¶18 The present dispute is not one between the city and state concerning whether the state may close city's street incident to construction by state of limited access facility. The city has intervened on behalf of Highway Department. In light of §§ 1303 and 1331, supra, we conclude that § 1302 authorizes the governing body constructing a limited access facility to close off a street under jurisdiction of another governing body, at least in absence of objection by the governing body with jurisdiction over the street being closed off.

¶19 Plaintiffs further allege 11 O.S.Supp. §§ 659.1 -659.3 , supra, specify procedures whereby a city may close or vacate a street within the city. They allege procedure specified therein is exclusive and argue city has not complied with such procedure.

¶20 Section 659.1, supra, defines "close" to mean legislative act of governing body of a city discontinuing public use of public way or easement, and defines "vacate" as judicial act of district court terminating private and/or public rights in public way or easement and vesting title in real estate in private ownership. Section 659.2 provides procedure whereby street may be closed retaining right to reopen it. Section 659.3 provides method whereby owners of abutting property may foreclose city's right to reopen a closed street.

¶21 Plaintiffs cite State of Oklahoma ex rel. Gil Burk v. Oklahoma City, Okl., 522 P.2d 612, for proposition procedure set out in § 659, supra, is exclusive. We note § 659 has been substantially amended since this Court's decision in that case. Further, in that case the city sought to vacate the street so as to permit it to revert to abutting owners. Here, the portion of Virgin Street being closed off will remain in use as a part of the limited access expressway.

¶22 We have held that different legislative enactments dealing with the same subject must be construed together as a harmonious whole so as to give effect to each. Wade v. Brown, Okl., 516 P.2d 526, Letteer v. Conservancy Dist., Okl., 385 P.2d 796. We conclude the provisions of §§ 659.1-659.3 are not applicable where a street is closed off by Highway Department pursuant to 69 O.S. § 1302 , supra, for purposes of eliminating its intersection with limited access facility being constructed by Highway Department.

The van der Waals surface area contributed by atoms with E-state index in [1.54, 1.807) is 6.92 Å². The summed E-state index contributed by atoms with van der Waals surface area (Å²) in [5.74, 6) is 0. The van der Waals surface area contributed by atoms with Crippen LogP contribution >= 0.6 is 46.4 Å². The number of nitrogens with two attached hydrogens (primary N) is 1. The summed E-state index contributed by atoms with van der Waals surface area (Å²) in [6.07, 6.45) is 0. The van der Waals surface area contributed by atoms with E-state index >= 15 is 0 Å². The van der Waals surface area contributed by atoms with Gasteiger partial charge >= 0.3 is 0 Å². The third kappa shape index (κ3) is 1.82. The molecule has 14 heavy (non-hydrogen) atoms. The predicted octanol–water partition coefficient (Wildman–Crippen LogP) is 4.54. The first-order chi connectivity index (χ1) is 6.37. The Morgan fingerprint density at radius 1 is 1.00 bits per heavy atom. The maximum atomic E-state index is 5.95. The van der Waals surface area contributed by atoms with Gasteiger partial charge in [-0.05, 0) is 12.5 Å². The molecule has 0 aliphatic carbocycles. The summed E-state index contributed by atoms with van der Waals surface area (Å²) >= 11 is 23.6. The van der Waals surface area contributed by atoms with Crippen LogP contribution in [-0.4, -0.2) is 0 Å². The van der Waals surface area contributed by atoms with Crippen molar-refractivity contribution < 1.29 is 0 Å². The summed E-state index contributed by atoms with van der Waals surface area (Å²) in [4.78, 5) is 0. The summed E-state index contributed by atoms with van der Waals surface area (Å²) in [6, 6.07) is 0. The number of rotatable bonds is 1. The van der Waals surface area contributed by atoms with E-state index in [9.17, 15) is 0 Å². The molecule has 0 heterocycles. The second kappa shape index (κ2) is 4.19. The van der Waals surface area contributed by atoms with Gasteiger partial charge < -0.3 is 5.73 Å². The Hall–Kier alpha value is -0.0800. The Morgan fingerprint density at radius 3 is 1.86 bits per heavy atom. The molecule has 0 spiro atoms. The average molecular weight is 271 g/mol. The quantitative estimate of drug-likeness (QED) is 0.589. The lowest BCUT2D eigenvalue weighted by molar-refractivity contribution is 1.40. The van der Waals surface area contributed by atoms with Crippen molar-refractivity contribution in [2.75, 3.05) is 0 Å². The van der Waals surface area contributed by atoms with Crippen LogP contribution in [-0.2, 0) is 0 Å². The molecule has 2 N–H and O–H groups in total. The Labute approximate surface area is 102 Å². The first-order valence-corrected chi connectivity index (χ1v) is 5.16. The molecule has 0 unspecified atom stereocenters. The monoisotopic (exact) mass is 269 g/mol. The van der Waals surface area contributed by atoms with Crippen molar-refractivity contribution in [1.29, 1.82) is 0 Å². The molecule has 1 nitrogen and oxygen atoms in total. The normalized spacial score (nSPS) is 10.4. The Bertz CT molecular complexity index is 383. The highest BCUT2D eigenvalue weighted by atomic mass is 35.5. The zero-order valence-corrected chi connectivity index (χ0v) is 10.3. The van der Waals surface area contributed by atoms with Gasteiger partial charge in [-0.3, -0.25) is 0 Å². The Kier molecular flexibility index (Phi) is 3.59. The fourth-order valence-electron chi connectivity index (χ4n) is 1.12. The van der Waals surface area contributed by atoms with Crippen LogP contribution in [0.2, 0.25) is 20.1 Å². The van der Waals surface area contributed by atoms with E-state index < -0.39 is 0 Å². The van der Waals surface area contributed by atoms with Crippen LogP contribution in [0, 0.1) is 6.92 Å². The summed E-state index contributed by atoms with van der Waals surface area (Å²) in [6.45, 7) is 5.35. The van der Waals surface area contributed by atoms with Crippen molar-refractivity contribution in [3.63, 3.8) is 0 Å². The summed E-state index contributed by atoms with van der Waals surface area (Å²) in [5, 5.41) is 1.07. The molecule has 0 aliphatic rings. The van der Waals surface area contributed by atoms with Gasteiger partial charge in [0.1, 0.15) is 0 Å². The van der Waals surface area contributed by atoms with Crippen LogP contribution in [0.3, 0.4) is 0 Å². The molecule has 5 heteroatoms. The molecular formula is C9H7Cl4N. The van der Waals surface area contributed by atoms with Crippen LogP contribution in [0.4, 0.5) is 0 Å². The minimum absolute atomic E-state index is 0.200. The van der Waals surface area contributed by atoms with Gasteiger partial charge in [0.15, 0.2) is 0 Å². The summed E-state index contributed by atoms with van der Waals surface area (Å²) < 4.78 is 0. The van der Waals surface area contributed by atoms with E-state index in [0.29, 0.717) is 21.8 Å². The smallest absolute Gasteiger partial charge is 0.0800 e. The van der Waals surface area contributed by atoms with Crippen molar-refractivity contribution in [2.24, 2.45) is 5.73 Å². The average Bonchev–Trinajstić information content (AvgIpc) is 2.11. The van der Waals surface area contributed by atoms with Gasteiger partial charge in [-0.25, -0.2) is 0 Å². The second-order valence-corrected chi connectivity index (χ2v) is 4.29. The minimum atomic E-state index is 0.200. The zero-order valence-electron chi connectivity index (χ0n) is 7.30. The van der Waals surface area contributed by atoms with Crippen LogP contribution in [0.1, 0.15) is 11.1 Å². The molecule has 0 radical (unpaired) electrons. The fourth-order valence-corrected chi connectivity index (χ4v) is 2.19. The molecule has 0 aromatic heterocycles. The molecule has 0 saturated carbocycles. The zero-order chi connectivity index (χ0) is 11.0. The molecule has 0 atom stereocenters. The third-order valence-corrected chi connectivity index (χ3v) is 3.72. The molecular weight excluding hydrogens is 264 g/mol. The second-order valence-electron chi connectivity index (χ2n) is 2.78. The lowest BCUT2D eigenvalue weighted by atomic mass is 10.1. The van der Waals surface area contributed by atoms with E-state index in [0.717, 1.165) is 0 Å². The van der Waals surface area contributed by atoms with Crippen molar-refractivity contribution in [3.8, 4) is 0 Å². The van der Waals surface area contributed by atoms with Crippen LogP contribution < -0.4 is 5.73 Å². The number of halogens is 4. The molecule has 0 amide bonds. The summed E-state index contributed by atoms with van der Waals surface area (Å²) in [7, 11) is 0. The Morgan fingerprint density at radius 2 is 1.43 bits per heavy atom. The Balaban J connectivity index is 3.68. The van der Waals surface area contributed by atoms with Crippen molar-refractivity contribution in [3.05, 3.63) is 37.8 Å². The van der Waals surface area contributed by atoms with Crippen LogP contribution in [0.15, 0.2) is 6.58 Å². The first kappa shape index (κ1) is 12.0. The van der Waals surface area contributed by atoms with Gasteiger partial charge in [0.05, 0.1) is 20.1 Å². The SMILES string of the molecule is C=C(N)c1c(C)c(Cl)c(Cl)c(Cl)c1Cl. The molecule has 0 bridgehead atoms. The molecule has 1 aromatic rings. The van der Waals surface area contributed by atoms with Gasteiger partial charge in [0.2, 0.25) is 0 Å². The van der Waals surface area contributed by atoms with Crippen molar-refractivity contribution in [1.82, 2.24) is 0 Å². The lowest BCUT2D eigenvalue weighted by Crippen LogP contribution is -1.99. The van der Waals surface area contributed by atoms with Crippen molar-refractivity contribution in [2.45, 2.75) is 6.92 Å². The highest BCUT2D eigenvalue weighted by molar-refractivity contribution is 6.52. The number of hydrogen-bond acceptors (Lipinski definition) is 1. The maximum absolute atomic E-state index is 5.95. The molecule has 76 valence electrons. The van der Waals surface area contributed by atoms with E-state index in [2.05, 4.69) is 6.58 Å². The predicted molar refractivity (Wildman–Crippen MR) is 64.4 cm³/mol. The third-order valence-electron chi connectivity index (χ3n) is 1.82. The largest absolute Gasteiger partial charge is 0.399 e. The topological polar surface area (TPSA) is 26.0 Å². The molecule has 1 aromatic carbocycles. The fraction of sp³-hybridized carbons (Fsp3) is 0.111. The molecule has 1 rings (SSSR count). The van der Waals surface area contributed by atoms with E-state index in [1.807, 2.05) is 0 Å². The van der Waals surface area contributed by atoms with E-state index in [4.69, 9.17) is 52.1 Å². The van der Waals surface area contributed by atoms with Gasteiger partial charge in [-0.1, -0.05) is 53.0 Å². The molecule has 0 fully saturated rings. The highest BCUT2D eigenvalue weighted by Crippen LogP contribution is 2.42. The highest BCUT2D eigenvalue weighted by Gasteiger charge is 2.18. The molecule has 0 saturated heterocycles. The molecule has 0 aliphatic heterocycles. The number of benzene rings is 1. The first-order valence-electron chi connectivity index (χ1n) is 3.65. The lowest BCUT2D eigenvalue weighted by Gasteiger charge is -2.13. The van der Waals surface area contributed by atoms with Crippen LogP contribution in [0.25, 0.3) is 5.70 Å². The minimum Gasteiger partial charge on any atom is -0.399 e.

¶23 Plaintiffs next allege that if § 1302, supra, authorizes closing of Virgin Street, it violates Art. V § 57, Okl.Const., and is unconstitutional.

¶24 Art. V § 57, supra, provides in part:

"Every act of the Legislature shall embrace but one subject, which shall be clearly expressed in its title, except * * * bills adopting a code * * * "

¶25 Plaintiffs allege there is nothing in the title of the Act indicating it authorized the State to close or vacate streets within a municipality.

¶26 In National Mutual Cas. Co. v. Briscoe, 188 Okl. 440, 109 P.2d 1088, this Court considered Art. V § 57, supra, and stated:

"The provision is satisfied if an act has a general subject fairly indicated by the title, and the fact that the act involves many details does not offend the section if all of those details relate to the same general subject which is expressed in the title * * *"

See also Coe v. State Election Board, 203 Okl. 356, 221 P.2d 774; Bond v. Phelps, 200 Okl. 70, 191 P.2d 938.

¶27 Section 1302, supra, was originally adopted as § 4 of Senate Bill 300, 1945, OSL, Ch. 1c. That Act's title provides in part: